Manager: Dave Trembley General Manager: Andy MacPhail
Home Ballpark (multi-year Park Factors): Oriole Park at Camden Yards (101/102)
Who's Replacing Whom:
Luis Hernandez inherits Miguel Tejada's playing time
Adam Jones replaces Corey Patterson
Luke Scott replaces Jay Gibbons and some of Jay Payton's playing time
Brandon Fahey inherits Chris Gomez's playing time
Guillermo Quiroz replaces Paul Bako
Adam Loewen returns from the DL to replace Erik Bedard
Brian Burres takes over the starts of Garrett Olson, Jon Leicester, and Radhames Liz
George Sherrill replaces Chris Ray (DL)
Dennis Sarfate replaces Danys Baez (DL)
Greg Aquino replaces John Parrish
Matt Albers replaces Rob Bell
Randor Bierd replaces Kurt Burkins
Jim Jones replaces Paul Shuey
1B - Kevin Millar (R)
2B - Brian Roberts (S)
SS - Luis Hernandez (S)
3B - Melvin Mora (R)
C - Ramon Hernandez (R)
RF - Nick Markakis (L)
CF - Adam Jones (R)
LF - Luke Scott (L)
DH - Aubrey Huff (L)
R - Jay Payton (OF)
L - Brandon Fahey (UT)
R - Guillermo Quiroz (C)
R - Jeremy Guthrie
R - Daniel Cabrera
L - Brian Burres
R - Steve Trachsel
L - Adam Loewen
L - George Sherrill
L - Jamie Walker
R - Chad Bradford
R - Greg Aquino
R - Dennis Sarfate
R - Randor Bierd
R - Matt Albers
R - Jim Johnson
15-day DL: R - Chris Ray, R- Danys Baez, R - Fernando Cabrera, L - Troy Patton, R - Jim Hoey, R - Rocky Cherry, L - Freddie Bynum (UT)
S - Brian Roberts (2B)
R - Melvin Mora (3B)
L - Nick Markakis (RF)
R - Kevin Millar (1B)
L - Aubrey Huff (DH)
L - Luke Scott (LF)
R - Ramon Hernandez (C)
R - Adam Jones (CF)
S - Luis Hernandez (SS)
The Orioles have split three two-game series, lost two three-game series, and swept one four-game series at home against the Mariners. That M's sweep stands as an aberration on both team's records as the M's are 4-1-1 in series thus far this season, and the O's are 1-2-3. The Yankees, meanwhile, are 2-2-2, all but one of those six series coming against AL East opponents. The Yankees are 8-6 against their own division with a .667 winning percentage against the Jays and Rays. In fact, what separates them from a .667 or better winning percentage against the division as a whole is Mike Mussina's inability to retire Manny Ramirez. The Yankees lost the two games Mike Mussina started against the Red Sox by a combined three runs. In those games, Ramirez went 4-for-5 against Mussina with a double, three home runs and six RBIs. If you count the run Ramirez scored after driving Mussina from the game in Boston, Manny was responsible for 7 of the Red Sox's 11 runs in those two games. Fortunately, the Orioles, the one AL East foe the Yankees haven't faced yet this year and the team against whom they open a three-game set in Baltimore tonight, don't have anyone as dangerous as Manny Ramirez in their lineup. They also won't get the privilege of facing Mike Mussina.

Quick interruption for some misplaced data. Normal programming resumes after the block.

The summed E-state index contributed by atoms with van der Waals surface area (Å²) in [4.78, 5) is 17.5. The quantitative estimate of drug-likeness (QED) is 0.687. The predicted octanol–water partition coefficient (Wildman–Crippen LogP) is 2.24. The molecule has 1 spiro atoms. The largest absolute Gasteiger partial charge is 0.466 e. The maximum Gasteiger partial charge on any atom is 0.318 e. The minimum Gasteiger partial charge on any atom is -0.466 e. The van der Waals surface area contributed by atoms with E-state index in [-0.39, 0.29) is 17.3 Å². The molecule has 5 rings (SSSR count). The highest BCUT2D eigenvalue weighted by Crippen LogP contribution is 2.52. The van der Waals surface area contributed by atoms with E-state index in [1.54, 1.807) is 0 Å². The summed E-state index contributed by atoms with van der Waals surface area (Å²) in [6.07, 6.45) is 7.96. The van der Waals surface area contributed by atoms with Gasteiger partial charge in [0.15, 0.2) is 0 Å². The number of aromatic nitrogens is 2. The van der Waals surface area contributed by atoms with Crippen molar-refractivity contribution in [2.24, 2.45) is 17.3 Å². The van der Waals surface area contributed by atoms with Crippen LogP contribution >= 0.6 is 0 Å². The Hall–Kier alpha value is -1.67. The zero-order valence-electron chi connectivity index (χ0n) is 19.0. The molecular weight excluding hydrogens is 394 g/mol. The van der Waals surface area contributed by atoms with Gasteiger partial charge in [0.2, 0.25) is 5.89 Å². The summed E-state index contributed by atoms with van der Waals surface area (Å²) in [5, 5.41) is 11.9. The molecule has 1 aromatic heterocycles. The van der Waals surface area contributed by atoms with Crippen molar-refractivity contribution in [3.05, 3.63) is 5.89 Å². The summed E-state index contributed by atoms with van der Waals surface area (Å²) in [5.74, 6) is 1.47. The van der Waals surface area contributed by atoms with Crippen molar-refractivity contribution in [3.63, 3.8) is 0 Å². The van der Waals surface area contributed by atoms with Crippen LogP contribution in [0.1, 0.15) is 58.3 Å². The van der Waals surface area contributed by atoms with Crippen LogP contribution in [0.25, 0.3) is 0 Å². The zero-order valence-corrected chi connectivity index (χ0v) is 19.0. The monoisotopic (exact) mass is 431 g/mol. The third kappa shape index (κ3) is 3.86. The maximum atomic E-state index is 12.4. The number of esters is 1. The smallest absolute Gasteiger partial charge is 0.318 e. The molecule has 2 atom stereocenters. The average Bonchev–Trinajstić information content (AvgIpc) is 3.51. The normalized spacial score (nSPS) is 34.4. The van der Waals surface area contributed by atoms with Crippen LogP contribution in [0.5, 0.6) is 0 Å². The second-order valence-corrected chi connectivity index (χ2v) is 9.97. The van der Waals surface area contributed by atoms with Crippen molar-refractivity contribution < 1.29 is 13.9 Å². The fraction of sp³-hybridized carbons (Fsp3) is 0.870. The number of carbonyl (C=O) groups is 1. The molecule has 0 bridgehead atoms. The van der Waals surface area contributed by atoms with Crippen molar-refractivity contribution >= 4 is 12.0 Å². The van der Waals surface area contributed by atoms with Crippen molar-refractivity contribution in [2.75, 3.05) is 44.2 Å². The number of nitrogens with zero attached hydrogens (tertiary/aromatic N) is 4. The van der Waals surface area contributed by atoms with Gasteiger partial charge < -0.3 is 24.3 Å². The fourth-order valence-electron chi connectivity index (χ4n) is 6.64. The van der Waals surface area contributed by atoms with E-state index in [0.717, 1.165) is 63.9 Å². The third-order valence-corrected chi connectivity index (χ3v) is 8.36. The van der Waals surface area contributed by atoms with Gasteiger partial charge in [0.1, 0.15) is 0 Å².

Over the past decade, the Orioles have become a contemptibly bad franchise. They finally made some moves in acknowledgment of that fact last year by bringing in Andy MacPhail, the architect of the Twins' two World Series winners, to head up their baseball operations, assigning him to the task of rebuilding. The grandson of late-40s Yankees general manager Larry MacPhail and son of former Yankees and Orioles general manager Lee MacPhail, Andy got right to work by trading two of the team's most marketable commodities, shipping slugging shortstop Miguel Tejada to Houston and lefty ace Erik Bedard to Seattle for prospects.
Those deals yielded 22-year-old shortstop-turned-center fielder Adam Jones, left-handed closer George Sherrill, and three minor league pitchers from the Mariners, and lefty platoon outfielder Luke Scott, minor league third baseman Michael Costanzo, and another trio of young pitchers from the Astros. Sherrill and Scott are stop-gaps, complimentary players in their early 30s who won't be around for the next Baltimore run at contention. Constanzo is 24, in his first year at triple-A, and has struck out 399 times in 359 minor league games and made 61 errors at third base in the last two years.